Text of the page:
Military Order of the Purple Heart

Texas Capital Chapter 1919 Austin, Texas

 

JOHN M. BRYANT

386th Bomb Group (Crusaders) patch 552nd Bomb Squadron patch

JOHN M. BRYANT

Patriot, Chapter 1919

 (Army Air Corps, WWII, Europe) Article December 1996

John suffered a grievous wound in the air over occupied France that put him out of the war.  Over 50 years later he and his wife became the subject of a personal interest story in the Air Force Museum at Wright-Patterson Air Force Base.  This is his story. 

John Bryant graduated from Harlandale High School in San Antonio in May 1940, and so did his girlfriend, Ruth Byrom.

John went into the Army shortly after Pearl Harbor, and was quickly accepted for flight training. He spent almost all of 1942 successfully completing training courses at Waco Army Airfield at Waco, Texas. Finally, on January 13, 1943, John was commissioned as an Army Aviator.  Johnís parents drove up from San Antonio to Waco for the ceremony, and they brought Ruth along with them. A Signal Corps photographer took their picture as Ruth pinned on John Bryantís wings.

John was immediately assigned to the 552nd Squadron, 386th Bomb Group (Medium) in training at Lake Charles, Louisiana. In May 1943 the 386th Group (known as the "Crusaders") deployed to England and were based on a newly built airfield near Little Easton in County Essex. John Bryant and the crew of "Hot Pistol" soon began bombing German military targets in France. During heavy action throughout the following year, the 386th Group amassed an enviable record of Battle Honors and unit awards; and among the individual awards that he received, John was awarded the Distinguished Flying Cross.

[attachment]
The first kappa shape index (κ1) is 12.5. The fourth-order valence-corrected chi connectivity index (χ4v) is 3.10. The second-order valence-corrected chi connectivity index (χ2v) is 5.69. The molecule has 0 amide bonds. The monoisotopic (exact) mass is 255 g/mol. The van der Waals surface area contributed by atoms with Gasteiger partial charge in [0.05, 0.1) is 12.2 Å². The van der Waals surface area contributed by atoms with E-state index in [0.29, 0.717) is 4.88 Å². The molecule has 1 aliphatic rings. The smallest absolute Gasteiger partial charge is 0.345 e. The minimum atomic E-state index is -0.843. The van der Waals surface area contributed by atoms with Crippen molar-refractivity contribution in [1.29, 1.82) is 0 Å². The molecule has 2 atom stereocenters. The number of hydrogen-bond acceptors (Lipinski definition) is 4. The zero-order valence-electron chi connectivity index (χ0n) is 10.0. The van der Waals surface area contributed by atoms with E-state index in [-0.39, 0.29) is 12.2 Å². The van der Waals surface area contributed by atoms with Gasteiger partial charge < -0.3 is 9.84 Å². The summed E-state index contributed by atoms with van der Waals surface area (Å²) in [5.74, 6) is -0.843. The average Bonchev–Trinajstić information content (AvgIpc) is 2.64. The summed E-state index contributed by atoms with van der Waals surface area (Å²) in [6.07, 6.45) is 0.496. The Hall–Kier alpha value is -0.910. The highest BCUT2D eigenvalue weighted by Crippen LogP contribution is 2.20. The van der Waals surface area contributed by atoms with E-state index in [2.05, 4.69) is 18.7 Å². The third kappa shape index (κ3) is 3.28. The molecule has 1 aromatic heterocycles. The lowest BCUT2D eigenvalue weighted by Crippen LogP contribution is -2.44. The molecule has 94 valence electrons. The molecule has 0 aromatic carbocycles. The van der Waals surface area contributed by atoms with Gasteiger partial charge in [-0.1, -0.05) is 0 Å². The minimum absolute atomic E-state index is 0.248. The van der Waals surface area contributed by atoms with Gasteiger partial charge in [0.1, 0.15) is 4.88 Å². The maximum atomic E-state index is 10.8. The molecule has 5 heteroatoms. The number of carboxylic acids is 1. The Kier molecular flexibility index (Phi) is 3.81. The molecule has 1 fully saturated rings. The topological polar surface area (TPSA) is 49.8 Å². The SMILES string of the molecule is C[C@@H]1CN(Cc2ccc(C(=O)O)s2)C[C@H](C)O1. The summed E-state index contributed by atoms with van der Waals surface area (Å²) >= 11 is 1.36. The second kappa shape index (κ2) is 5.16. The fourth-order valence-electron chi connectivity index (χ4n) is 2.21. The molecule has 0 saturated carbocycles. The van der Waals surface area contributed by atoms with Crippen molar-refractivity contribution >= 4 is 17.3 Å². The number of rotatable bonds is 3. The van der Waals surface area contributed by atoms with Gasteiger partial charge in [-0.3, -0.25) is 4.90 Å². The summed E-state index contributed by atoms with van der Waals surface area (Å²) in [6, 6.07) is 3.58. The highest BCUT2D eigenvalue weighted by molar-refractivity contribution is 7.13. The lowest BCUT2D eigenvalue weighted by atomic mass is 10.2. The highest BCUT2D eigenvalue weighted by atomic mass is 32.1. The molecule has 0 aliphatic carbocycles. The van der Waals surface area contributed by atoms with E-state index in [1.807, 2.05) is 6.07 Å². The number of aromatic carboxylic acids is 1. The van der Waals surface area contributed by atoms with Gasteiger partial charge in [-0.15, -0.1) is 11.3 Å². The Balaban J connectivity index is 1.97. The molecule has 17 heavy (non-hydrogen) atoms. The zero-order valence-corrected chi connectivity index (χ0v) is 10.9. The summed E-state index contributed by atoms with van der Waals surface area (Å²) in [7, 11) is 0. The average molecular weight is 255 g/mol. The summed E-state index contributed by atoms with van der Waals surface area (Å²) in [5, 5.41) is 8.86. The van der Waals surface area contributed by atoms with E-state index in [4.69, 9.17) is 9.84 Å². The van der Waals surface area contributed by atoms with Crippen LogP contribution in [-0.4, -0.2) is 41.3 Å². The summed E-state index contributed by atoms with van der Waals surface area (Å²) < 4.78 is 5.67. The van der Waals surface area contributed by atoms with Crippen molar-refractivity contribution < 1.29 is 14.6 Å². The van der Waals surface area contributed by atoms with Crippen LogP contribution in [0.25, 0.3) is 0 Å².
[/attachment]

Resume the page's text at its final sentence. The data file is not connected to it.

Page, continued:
John received his first Purple Heart following a bombing mission Jan 14, 1944, when he sustained a leg wound from shell fragments from a FLAK burst. On April 8, 1944, John was again wounded by a FLAK shell fragment on another mission over France. During the bombing run, he was struck in the upper left arm, the bone was shattered and the arm nearly severed. Hospitalized immediately upon completion of the mission, the war was over for John Bryant. He would spend the next three years in hospitals undergoing reconstructive surgery and physical therapy.

In December 1944 John was given a pass from the Lackland Army Airfield Hospital in San Antonio and he and Ruth were married. John was discharged into civilian life in September 1947 and he immediately enrolled in college. With a professional degree in Chemistry, John Bryant enjoyed a long career working in Environmental Health and in Occupational Safety and Health. 

After he had retired in Austin, Texas, John and Ruth Bryant attended a reunion of the 386th Bomb Group in Dayton, Ohio in 1995.  A visit to the Air Force Museum at Wright-Patterson Air Force Base was one of the scheduled activities and John and Ruth went along for the tour.  In the aviation training gallery, they were pleasantly surprised to find their photo, taken over 50 years earlier at Waco, was part of the permanent display.

 

This is John with his picture in the Air Force Museum
B-26 on bombing mission over occupied France.  This aircraft was from a
sister squadron of John Bryant's 552nd Sqdn.
Group Photo of all the Engineering Personnel of the 552nd Squadron - the
men who kept the planes flying.

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